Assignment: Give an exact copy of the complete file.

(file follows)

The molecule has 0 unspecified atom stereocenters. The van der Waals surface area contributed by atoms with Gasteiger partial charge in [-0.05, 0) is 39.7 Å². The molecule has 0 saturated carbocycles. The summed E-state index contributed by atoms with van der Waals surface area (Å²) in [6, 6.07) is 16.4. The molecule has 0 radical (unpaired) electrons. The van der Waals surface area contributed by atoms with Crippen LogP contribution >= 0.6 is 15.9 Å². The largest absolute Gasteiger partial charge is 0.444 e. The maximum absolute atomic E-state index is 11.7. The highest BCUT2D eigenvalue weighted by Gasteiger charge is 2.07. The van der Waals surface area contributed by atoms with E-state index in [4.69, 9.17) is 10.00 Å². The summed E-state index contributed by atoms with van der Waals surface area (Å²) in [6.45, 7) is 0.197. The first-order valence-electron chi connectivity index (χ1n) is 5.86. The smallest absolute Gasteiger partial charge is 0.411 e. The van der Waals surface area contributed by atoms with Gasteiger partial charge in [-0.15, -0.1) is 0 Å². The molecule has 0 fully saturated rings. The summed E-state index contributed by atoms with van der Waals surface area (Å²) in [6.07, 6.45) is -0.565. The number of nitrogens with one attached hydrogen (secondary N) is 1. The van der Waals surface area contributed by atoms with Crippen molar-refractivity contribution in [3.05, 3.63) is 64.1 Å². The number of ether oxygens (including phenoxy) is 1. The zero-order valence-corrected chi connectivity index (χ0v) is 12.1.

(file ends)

The molecule has 0 unspecified atom stereocenters. The van der Waals surface area contributed by atoms with Gasteiger partial charge in [-0.05, 0) is 39.7 Å². The molecule has 0 saturated carbocycles. The summed E-state index contributed by atoms with van der Waals surface area (Å²) in [6, 6.07) is 16.4. The molecule has 0 radical (unpaired) electrons. The van der Waals surface area contributed by atoms with Crippen LogP contribution >= 0.6 is 15.9 Å². The largest absolute Gasteiger partial charge is 0.444 e. The maximum absolute atomic E-state index is 11.7. The highest BCUT2D eigenvalue weighted by Gasteiger charge is 2.07. The van der Waals surface area contributed by atoms with E-state index in [4.69, 9.17) is 10.00 Å². The summed E-state index contributed by atoms with van der Waals surface area (Å²) in [6.45, 7) is 0.197. The first-order valence-electron chi connectivity index (χ1n) is 5.86. The smallest absolute Gasteiger partial charge is 0.411 e. The van der Waals surface area contributed by atoms with Gasteiger partial charge in [-0.15, -0.1) is 0 Å². The molecule has 0 fully saturated rings. The summed E-state index contributed by atoms with van der Waals surface area (Å²) in [6.07, 6.45) is -0.565. The number of nitrogens with one attached hydrogen (secondary N) is 1. The van der Waals surface area contributed by atoms with Crippen molar-refractivity contribution in [3.05, 3.63) is 64.1 Å². The number of ether oxygens (including phenoxy) is 1. The zero-order valence-corrected chi connectivity index (χ0v) is 12.1.